“We talk about the difference of being tough and someone who portrays himself as a tough guy,” Bautista says in an ad released last week for Biden. “It’s easy to lie to people. It’s easy to bully people. That does not make you a tough guy. It’s easy to tell someone what they want to hear. It’s not easy to tell someone what they need to hear. We’re not in good shape, but this is how we’re going to get out of it. That is being tough.”
Trump’s campaign revels in bashing the Hollywood and sports stars who support Biden and Black Lives Matter-related protests.
Covington says it was the Philadelphia Eagles’ refusal to meet Trump in the White House after their Super Bowl win that drove him to voice support for the president. Masvidal singled out NFL quarterback Colin Kaepernick’s statements about Cuba and his decision to wear shirts bearing the likeness of former dictator Fidel Castro and revolutionary Che Guevera.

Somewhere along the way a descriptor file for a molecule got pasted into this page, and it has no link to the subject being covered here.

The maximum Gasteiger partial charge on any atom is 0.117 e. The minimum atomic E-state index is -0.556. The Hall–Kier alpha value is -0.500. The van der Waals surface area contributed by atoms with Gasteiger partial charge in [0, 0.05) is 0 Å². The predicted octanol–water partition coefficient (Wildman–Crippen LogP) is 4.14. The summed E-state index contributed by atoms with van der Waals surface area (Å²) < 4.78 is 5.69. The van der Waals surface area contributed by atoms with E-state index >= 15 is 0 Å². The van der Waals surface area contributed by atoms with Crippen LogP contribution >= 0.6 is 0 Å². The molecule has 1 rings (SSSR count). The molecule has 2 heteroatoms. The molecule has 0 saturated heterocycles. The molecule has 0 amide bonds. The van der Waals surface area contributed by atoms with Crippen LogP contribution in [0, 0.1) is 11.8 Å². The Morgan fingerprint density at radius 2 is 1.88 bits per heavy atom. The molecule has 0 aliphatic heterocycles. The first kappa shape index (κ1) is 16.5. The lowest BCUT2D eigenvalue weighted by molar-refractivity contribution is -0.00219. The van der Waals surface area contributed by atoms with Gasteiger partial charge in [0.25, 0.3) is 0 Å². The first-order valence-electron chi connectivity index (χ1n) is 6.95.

As the son of a Cuban exile who nearly died at sea in a raft to make it to America, Masvidal, 35, was raised in a family with strong opinions against the Castro government. The decision by some Black Lives Matter protestors to wave Che flags in Miami — and the rise of Democratic socialists — helped drive more Cuban-American support to Trump after it drifted slowly away from Republicans in recent years.
“It's not like I'm 100 percent conservative, or my father. What you can 100 percent count on is that we’re anti-communism, anti-socialism,” Masvidal said. “And nobody, nobody, fights these guys harder than the Republicans and the conservatives. Nobody's out there doing what they do to stop communism on a worldwide level than the conservatives.”
Earlier this month, after Trump unexpectedly singled him out at a Miami rally, Masvidal embarked on a four-city bus tour in Florida with Donald Trump Jr. called “Fighters against Socialism.” In one of the cities, Coconut Creek, former UFC champ Andrei Arlovski joined them as did Hector Lombard and Cody Law, who have fought for a rival MMA company called Bellator.